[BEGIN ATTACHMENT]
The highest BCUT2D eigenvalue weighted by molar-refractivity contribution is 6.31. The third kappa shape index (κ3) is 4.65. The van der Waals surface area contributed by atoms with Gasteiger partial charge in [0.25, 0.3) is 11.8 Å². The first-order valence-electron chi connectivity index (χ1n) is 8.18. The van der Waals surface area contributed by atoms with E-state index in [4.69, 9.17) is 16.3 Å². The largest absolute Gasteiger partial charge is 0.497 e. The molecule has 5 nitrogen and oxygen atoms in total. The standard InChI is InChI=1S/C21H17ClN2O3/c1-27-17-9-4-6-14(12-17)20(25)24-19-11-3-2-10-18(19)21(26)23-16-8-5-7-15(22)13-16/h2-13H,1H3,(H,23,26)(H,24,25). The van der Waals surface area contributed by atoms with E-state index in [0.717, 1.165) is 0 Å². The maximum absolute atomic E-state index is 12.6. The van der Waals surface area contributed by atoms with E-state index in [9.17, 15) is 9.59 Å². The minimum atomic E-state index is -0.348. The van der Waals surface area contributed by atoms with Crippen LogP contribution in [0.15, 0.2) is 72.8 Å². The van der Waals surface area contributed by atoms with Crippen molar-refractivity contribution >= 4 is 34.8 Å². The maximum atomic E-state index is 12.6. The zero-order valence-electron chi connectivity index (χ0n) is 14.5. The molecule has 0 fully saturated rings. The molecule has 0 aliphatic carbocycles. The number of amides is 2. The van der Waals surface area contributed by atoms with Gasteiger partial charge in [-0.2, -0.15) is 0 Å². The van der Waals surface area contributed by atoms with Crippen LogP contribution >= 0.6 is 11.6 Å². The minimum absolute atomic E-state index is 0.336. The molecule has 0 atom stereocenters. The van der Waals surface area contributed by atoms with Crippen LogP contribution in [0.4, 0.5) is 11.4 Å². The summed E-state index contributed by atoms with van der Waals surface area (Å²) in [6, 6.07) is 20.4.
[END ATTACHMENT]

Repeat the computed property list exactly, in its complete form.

The highest BCUT2D eigenvalue weighted by molar-refractivity contribution is 6.31. The third kappa shape index (κ3) is 4.65. The van der Waals surface area contributed by atoms with Gasteiger partial charge in [0.25, 0.3) is 11.8 Å². The first-order valence-electron chi connectivity index (χ1n) is 8.18. The van der Waals surface area contributed by atoms with E-state index in [4.69, 9.17) is 16.3 Å². The largest absolute Gasteiger partial charge is 0.497 e. The molecule has 5 nitrogen and oxygen atoms in total. The standard InChI is InChI=1S/C21H17ClN2O3/c1-27-17-9-4-6-14(12-17)20(25)24-19-11-3-2-10-18(19)21(26)23-16-8-5-7-15(22)13-16/h2-13H,1H3,(H,23,26)(H,24,25). The van der Waals surface area contributed by atoms with E-state index in [0.717, 1.165) is 0 Å². The maximum absolute atomic E-state index is 12.6. The van der Waals surface area contributed by atoms with E-state index in [9.17, 15) is 9.59 Å². The minimum atomic E-state index is -0.348. The van der Waals surface area contributed by atoms with Crippen LogP contribution in [0.15, 0.2) is 72.8 Å². The van der Waals surface area contributed by atoms with Crippen molar-refractivity contribution >= 4 is 34.8 Å². The maximum atomic E-state index is 12.6. The zero-order valence-electron chi connectivity index (χ0n) is 14.5. The molecule has 0 fully saturated rings. The molecule has 0 aliphatic carbocycles. The number of amides is 2. The van der Waals surface area contributed by atoms with Gasteiger partial charge in [-0.2, -0.15) is 0 Å². The van der Waals surface area contributed by atoms with Crippen LogP contribution >= 0.6 is 11.6 Å². The minimum absolute atomic E-state index is 0.336. The molecule has 0 atom stereocenters. The van der Waals surface area contributed by atoms with Crippen LogP contribution in [0.4, 0.5) is 11.4 Å². The summed E-state index contributed by atoms with van der Waals surface area (Å²) in [6, 6.07) is 20.4.